The NRA's Wayne LaPierre would turn American schools into an armed camp, complete with an armed police officer at every school in the land.
Elected officials and community leaders think that's nonsense.
"Our priority is to make our schools a safe haven for our children," said superintendent of Plainview-Old Bethpage schools, in a sentiment echoed across the political spectrum.
"The solution is not to escalate the number of firearms available in society and certainly not in schools," she said Friday. "Our schools must be a place of joy, welcoming students to engaged learning spaces. Guns do not send that message to us."
"It's absolutely ridiculous," said D-Woodbury, of the NRA's proposal. "We can't turn schools into armed camps. What would we do, have one gunman opposing another and getting kids caught in the middle?"
Rep. D-Huntington, described LaPierre's statements as “tragically out of touch."
"We do not need an arms race in our schools," Israel said. "We need common-sense initiatives like limits on high-capacity assault magazines and closing the gun show loophole. It's time for common ground, not more guns on school playgrounds.”
R-Seaford, is largely in agreement:
“Except in extremely rare cases, armed police are not the answer to school violence," said King, the chairman of the powerful House Homeland Security Committee. "What we must have are common-sense guns laws such as banning assault weapons and ending the gun show loophole.”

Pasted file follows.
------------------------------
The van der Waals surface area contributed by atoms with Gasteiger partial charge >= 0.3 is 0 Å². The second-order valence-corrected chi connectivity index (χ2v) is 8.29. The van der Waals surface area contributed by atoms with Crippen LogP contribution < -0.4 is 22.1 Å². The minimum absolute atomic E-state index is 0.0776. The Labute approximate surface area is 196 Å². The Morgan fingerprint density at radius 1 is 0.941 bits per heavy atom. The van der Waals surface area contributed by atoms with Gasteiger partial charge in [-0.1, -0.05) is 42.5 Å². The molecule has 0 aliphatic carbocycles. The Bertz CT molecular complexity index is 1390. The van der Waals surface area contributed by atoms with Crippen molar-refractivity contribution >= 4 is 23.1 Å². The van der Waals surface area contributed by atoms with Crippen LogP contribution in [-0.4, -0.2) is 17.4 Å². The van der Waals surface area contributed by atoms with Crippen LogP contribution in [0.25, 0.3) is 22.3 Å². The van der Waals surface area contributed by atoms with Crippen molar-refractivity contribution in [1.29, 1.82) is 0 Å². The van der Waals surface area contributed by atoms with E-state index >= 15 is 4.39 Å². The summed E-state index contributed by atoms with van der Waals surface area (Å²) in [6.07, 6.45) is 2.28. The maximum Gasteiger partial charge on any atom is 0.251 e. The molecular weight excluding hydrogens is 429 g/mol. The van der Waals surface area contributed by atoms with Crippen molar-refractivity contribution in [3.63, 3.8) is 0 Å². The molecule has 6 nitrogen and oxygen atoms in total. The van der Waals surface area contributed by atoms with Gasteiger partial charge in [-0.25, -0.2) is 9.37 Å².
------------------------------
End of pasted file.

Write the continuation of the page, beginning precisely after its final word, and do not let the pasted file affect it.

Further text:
Even the police think LaPierre's proposals are unrealistic:
""Why don't we just have cops at every movie theater now too?" said Nassau PBA President James Carver. "And maybe at every post office? And every place else where there's been mass killings?"
Carver described LaPierre's ideas as "ludicrous."
"Kids -- especially grammar school kids -- shouldn't have to walk into a school with police set up there [with] the fear that there's something bound to happen," Carver said.
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Instead, many believe a better solution is examining the root cause of the problem:
"I think that we need to allocate resources to deal with the mentally disabled so that incidents such as the tragedy in Connecticut are no more," Dr. Lewis said.
Jacobs agrees funding must be in place to address deranged individuals before they have a chance to murder and maim innocents.
On the floor of the Nassau County Legislature this week Jacobs criticized Nassau County's proposed 2013 budget for slashing mental health program funding by nearly 50 percent from 2012 levels.
"We, unfortunately, do not have powers to enforce stricter gun laws on the county level, but we certainly have the power to provide mental health programs in the county and, thereby, serve as a model for the state and federal governments," Jacobs said.
Matthew Hogan contributed to this report.